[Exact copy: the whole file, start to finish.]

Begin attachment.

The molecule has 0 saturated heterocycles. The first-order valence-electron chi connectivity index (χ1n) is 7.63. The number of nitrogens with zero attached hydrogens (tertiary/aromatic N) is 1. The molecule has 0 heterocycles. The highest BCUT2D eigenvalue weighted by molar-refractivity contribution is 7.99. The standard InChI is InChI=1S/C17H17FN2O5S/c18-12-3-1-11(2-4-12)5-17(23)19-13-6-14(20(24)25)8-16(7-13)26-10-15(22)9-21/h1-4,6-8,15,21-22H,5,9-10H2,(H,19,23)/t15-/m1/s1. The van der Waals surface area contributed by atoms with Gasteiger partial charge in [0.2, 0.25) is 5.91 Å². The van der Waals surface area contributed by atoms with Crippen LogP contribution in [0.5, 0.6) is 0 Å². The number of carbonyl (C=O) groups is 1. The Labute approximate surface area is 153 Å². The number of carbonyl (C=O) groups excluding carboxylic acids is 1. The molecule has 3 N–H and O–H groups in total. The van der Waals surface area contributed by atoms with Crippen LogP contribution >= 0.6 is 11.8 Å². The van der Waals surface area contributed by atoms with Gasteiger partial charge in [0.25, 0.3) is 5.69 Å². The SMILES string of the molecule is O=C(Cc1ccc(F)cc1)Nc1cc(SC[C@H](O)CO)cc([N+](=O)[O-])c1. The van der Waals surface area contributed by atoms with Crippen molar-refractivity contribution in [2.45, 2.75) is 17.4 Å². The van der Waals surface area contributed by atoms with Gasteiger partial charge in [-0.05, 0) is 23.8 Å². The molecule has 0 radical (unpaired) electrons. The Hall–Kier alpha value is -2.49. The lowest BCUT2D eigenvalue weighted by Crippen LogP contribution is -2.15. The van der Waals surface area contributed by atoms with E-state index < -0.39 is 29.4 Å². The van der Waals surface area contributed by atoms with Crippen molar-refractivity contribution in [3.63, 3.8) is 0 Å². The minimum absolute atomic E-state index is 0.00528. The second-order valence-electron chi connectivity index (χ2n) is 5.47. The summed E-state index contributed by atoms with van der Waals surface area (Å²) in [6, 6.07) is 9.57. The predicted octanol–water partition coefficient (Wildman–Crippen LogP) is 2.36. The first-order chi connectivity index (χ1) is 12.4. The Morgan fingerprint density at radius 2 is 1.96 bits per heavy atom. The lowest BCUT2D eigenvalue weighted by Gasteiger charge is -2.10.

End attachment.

The molecule has 0 saturated heterocycles. The first-order valence-electron chi connectivity index (χ1n) is 7.63. The number of nitrogens with zero attached hydrogens (tertiary/aromatic N) is 1. The molecule has 0 heterocycles. The highest BCUT2D eigenvalue weighted by molar-refractivity contribution is 7.99. The standard InChI is InChI=1S/C17H17FN2O5S/c18-12-3-1-11(2-4-12)5-17(23)19-13-6-14(20(24)25)8-16(7-13)26-10-15(22)9-21/h1-4,6-8,15,21-22H,5,9-10H2,(H,19,23)/t15-/m1/s1. The van der Waals surface area contributed by atoms with Gasteiger partial charge in [0.2, 0.25) is 5.91 Å². The van der Waals surface area contributed by atoms with Crippen LogP contribution in [0.5, 0.6) is 0 Å². The number of carbonyl (C=O) groups is 1. The Labute approximate surface area is 153 Å². The number of carbonyl (C=O) groups excluding carboxylic acids is 1. The molecule has 3 N–H and O–H groups in total. The van der Waals surface area contributed by atoms with Crippen LogP contribution >= 0.6 is 11.8 Å². The van der Waals surface area contributed by atoms with Gasteiger partial charge in [0.25, 0.3) is 5.69 Å². The SMILES string of the molecule is O=C(Cc1ccc(F)cc1)Nc1cc(SC[C@H](O)CO)cc([N+](=O)[O-])c1. The van der Waals surface area contributed by atoms with Crippen molar-refractivity contribution in [2.45, 2.75) is 17.4 Å². The van der Waals surface area contributed by atoms with Gasteiger partial charge in [-0.05, 0) is 23.8 Å². The molecule has 0 radical (unpaired) electrons. The Hall–Kier alpha value is -2.49. The lowest BCUT2D eigenvalue weighted by Crippen LogP contribution is -2.15. The van der Waals surface area contributed by atoms with E-state index < -0.39 is 29.4 Å². The van der Waals surface area contributed by atoms with Crippen molar-refractivity contribution in [3.63, 3.8) is 0 Å². The minimum absolute atomic E-state index is 0.00528. The second-order valence-electron chi connectivity index (χ2n) is 5.47. The summed E-state index contributed by atoms with van der Waals surface area (Å²) in [6, 6.07) is 9.57. The predicted octanol–water partition coefficient (Wildman–Crippen LogP) is 2.36. The first-order chi connectivity index (χ1) is 12.4. The Morgan fingerprint density at radius 2 is 1.96 bits per heavy atom. The lowest BCUT2D eigenvalue weighted by Gasteiger charge is -2.10.